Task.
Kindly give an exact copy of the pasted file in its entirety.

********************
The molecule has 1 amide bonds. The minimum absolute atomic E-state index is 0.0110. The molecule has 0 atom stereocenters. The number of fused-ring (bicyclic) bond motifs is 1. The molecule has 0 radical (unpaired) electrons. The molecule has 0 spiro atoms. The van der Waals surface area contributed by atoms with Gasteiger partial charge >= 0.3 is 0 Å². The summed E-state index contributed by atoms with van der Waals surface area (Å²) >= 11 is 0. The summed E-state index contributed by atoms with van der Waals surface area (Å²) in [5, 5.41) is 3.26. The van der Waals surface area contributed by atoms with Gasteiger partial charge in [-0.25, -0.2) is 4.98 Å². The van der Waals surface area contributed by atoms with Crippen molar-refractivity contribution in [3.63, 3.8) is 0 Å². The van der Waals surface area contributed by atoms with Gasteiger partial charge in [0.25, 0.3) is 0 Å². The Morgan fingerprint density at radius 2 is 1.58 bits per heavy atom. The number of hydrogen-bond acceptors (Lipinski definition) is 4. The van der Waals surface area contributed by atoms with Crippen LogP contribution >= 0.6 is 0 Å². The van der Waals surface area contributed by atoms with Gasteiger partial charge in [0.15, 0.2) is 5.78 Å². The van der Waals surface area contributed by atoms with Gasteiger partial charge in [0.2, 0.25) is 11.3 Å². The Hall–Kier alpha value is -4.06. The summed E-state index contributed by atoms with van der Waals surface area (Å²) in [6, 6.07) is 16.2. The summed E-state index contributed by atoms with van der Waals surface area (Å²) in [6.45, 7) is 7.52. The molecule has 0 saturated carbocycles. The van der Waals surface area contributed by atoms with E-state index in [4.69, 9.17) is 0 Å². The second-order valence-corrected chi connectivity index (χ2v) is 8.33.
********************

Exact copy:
The molecule has 1 amide bonds. The minimum absolute atomic E-state index is 0.0110. The molecule has 0 atom stereocenters. The number of fused-ring (bicyclic) bond motifs is 1. The molecule has 0 radical (unpaired) electrons. The molecule has 0 spiro atoms. The van der Waals surface area contributed by atoms with Gasteiger partial charge >= 0.3 is 0 Å². The summed E-state index contributed by atoms with van der Waals surface area (Å²) >= 11 is 0. The summed E-state index contributed by atoms with van der Waals surface area (Å²) in [5, 5.41) is 3.26. The van der Waals surface area contributed by atoms with Gasteiger partial charge in [-0.25, -0.2) is 4.98 Å². The van der Waals surface area contributed by atoms with Crippen molar-refractivity contribution in [3.63, 3.8) is 0 Å². The van der Waals surface area contributed by atoms with Gasteiger partial charge in [0.25, 0.3) is 0 Å². The Morgan fingerprint density at radius 2 is 1.58 bits per heavy atom. The number of hydrogen-bond acceptors (Lipinski definition) is 4. The van der Waals surface area contributed by atoms with Crippen LogP contribution >= 0.6 is 0 Å². The van der Waals surface area contributed by atoms with Gasteiger partial charge in [0.15, 0.2) is 5.78 Å². The van der Waals surface area contributed by atoms with Gasteiger partial charge in [0.2, 0.25) is 11.3 Å². The Hall–Kier alpha value is -4.06. The summed E-state index contributed by atoms with van der Waals surface area (Å²) in [6, 6.07) is 16.2. The summed E-state index contributed by atoms with van der Waals surface area (Å²) in [6.45, 7) is 7.52. The molecule has 0 saturated carbocycles. The van der Waals surface area contributed by atoms with E-state index in [4.69, 9.17) is 0 Å². The second-order valence-corrected chi connectivity index (χ2v) is 8.33.